Outlaws Frank and Jesse James eluded capture for sixteen years and became folk heroes. In 1882, after Jesse was back shot and killed by Bob Ford, Frank surrendered and faced trial for murder. But how could Missouri convict a man so popular that the governor almost needed an appointment to visit him in jail
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November 05, 2002
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Excerpt from Arm of the Bandit by Johnny D. Boggs
Our usually quiet city was startled last Tuesday by one of the most cold-blooded murders, and heavy robberies on record.
--Liberty Tribune, February 16, 1866
January 28, 1866
Every time he drew a breath, it felt as if coal oil filled his lungs. He lay on his back in the bitterly cold loft, grinding his teeth against the biting pain, gripping a Navy Colt revolver in his right hand, waiting, listening, perhaps dying.
Well, Jesse James thought, if he did die up here, his family wouldn't have to dress him in his Sunday-go-to-meetings. In his black woolen sack suit, best white shirt with paper collar and black ribbon tie, he felt fit for a pine box. Only a few hours earlier he had been baptized and accepted as a member of the Kearney Baptist Church, so he was ready to see those streets of gold. 'Course, that didn't mean he was willing to go peacefully. No, the first Yankee to show his face would get a .36-caliber ball between his eyes, and he would take as many of those cowardly sons of bitches with him as he could. So would Frank.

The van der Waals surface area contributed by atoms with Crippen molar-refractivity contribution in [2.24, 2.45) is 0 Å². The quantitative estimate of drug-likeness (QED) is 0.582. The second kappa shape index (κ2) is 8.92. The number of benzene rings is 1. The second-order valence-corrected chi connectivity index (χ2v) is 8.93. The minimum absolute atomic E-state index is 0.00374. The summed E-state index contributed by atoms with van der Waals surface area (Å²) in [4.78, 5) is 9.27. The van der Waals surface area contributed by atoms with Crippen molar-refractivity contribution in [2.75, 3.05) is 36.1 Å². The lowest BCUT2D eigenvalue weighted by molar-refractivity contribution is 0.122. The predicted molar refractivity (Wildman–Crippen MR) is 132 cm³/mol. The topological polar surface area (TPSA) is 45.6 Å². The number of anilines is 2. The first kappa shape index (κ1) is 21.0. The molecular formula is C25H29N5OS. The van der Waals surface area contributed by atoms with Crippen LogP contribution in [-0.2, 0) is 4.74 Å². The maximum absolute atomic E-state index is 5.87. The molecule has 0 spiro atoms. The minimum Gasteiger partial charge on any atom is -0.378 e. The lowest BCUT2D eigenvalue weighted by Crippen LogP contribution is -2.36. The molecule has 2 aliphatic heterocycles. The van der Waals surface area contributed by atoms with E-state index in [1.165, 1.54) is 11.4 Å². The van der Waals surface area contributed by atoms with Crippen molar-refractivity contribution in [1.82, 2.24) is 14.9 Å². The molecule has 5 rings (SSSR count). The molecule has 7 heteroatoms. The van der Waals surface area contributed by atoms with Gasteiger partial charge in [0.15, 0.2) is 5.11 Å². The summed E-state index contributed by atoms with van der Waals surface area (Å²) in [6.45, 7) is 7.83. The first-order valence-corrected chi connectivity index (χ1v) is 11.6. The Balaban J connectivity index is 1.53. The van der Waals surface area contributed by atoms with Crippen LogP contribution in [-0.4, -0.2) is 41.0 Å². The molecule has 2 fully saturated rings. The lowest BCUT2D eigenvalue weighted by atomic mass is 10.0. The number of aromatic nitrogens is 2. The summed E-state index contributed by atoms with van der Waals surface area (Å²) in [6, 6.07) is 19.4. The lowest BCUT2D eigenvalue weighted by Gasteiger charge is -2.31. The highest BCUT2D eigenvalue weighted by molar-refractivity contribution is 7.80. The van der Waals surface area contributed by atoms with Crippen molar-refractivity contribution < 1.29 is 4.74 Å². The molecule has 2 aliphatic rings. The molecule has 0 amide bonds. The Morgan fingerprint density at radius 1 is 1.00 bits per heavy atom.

His older brother sat beside him, hunched over in the cramped confines of the loft, working a quid of tobacco in his mouth and silently spitting into an old Arbuckles coffee can. His brother could chew anywhere, anytime, and never get sick. Dressed in black broadcloth, Frank sat quietly, eyes focused on the light shining through the cracks in the loft floor, index finger caressing the cylinder of the Remington .44 resting on his thigh.
Jesse could hear the commotion in the farmhouse below: bluebellies yelling that the James boys had been spotted in town this morning, so their mother, if she wanted no harm to come to her boys, had better turn the two guerrillas in . . . and old Ma giving them Yanks plenty of hell, saying that it was a pure-dee shame that a God-fearing woman such as herself had to worry over bluecoats tormenting her and her family on the Sabbath, that as far as she knew her oldest sons were down in Texas, living law-abiding lives, and that the Yanks had won the war, almost over a year now, so why must they and scum-sucking carpetbaggers keep pestering her, a weak, old woman?
Old maybe, but Ma had never been weak. Hell, if Captain Quantrill and Bloody Bill had fifty women with Ma's temperament, them abolitionist vermin and Kansas redlegs would have been the ones begging for quarter.
Listening to his mother's pleading above the squawking hens, Yankees cursing and younguns crying below, Jesse felt his hand tighten against the revolver. Just because he had ridden with Quantrill, those bluebellies would never let Frank and him live in peace. They'd hang them both, then laugh at Ma's tears. It wasn't enough that Jesse himself had taken that damned oath of allegiance; now he wished he had never taken the pledge. Back in May, after word came that William Clarke Quantrill had been mortally wounded by federal troops in Kentucky and Bobby Lee had surrendered over in Virginia, Jesse and some of the boys decided it was time to bow to the damnyankees. They mounted up and rode to Lexington, but a bunch of drunken bluecoats opened fire, leaving Jesse to die with a bullet in his lung.